Activist-citizens: The Changing Face of Influence

February 1, 2012

As we face another year of jagged uncertainty, here’s a growing challenge to business leaders:  yesterday’s line between the masses and elite market influencers is as muddied as the turf under an Occupy Wall Street protest. There really is a shift in the balance of power across the stakeholder spectrum, and you can expect it to continue evolving.

For the energy industry, whether oil & gas, utilities or clean tech, this “democratization of influence” will intensify the need to proactively manage corporate reputation, and it will also challenge everything from operations, customer service, market performance, financing, strategy and governance. The masses (communities, consumers, ratepayers, NGOs and interest groups of every stripe) have unprecedented access to communication channels, information and networks of people, and ever increasing skill at using them.

Citizen movements, whether as profoundly revolutionary as the Arab Spring or as opportunistic as the Occupy events, are built on the frustrations of empowered masses, as were the responses to Verizon’s and other recent (and ill-fated) attempts at imposing user fees. The same is true in political arenas around the world, and TIME magazine punctuated a year’s worth of news reports on citizen activism by naming the protestor Person of the Year.

Now, we’ve reached a tipping point as institutions meant to serve the citizens – whether government or business or others — have violated the public trust to the point where people are fighting back using digital tools. That means the organized resistance being felt by energy corporations, whether that’s opposition to smart meters, hydraulic fracturing, pipelines or wind farms, is going to grow and it’s going to get more effective. “Where we had activist investors, we will see activist consumers,” said Paul Polman, CEO of consumer products at Unilever and chair of this year’s World Economic Forum in the Wall Street Journal

In this new reality, authenticity isn’t a nice-to-have. It’s a survival requirement. Institutions will be held to an unprecedented standard of accountability, and the repercussions for failing to meet that standard will be severe.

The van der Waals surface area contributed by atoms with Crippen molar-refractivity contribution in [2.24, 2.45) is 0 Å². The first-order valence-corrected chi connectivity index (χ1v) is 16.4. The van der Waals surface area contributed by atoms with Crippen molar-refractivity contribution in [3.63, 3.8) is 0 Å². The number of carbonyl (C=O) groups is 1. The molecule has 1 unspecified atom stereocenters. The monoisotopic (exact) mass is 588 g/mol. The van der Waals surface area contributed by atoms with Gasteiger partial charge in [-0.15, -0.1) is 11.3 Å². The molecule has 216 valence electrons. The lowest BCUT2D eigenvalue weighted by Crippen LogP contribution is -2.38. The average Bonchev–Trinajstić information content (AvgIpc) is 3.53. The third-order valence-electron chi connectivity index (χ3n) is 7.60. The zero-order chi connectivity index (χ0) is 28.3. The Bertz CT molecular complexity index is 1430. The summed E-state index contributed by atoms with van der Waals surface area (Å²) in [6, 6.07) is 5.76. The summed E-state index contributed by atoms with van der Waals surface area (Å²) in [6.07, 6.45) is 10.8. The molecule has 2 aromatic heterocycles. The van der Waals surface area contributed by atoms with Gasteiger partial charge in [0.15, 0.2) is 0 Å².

Meanwhile, the development of new energy technologies to meet the world’s relentlessly growing demand will create more tension where it already exists:  with politicians, with regulators, with environmentalists and consumers. This more “retail” engagement will morph beyond service and transactions to public affairs issues. Here’s an essential to-do list to prepare for this new reality.

  • Identify the most influential, credible third parties where you have relationships – shared interests and values – and engage, educate and activate them as a network of informed advocates
  • Use available digital tools to monitor, and to act on developments with urgency
  • Develop engaging content to ensure your organization’s voice is heard on social channels. Blogs as communication channels for two-way dialog with stakeholders are fast becoming de rigueur
  • Where it makes sense, offer incentives to encourage people to join your community on social networks
  • Find your narrative. What makes your organization interesting and relevant to broader stakeholder groups? Raise your tolerance for being provocative, creative or even entertaining to earn an increased share of attention

If you’re more accustomed to broadcasting messages through advertising, the new reality demands you move to a dialogue model.  There are leaders in the energy sector doing this successfully, and they’re not only doing a better job of listening to their stakeholders, they stand a chance of dis-intermediating detractors who may oppose, or even attack them.  Those firms developing open engagement capabilities across a wide stakeholder and channel spectrum will be best positioned to achieve the authenticity and accountability that are increasingly becoming tablestakes in every business.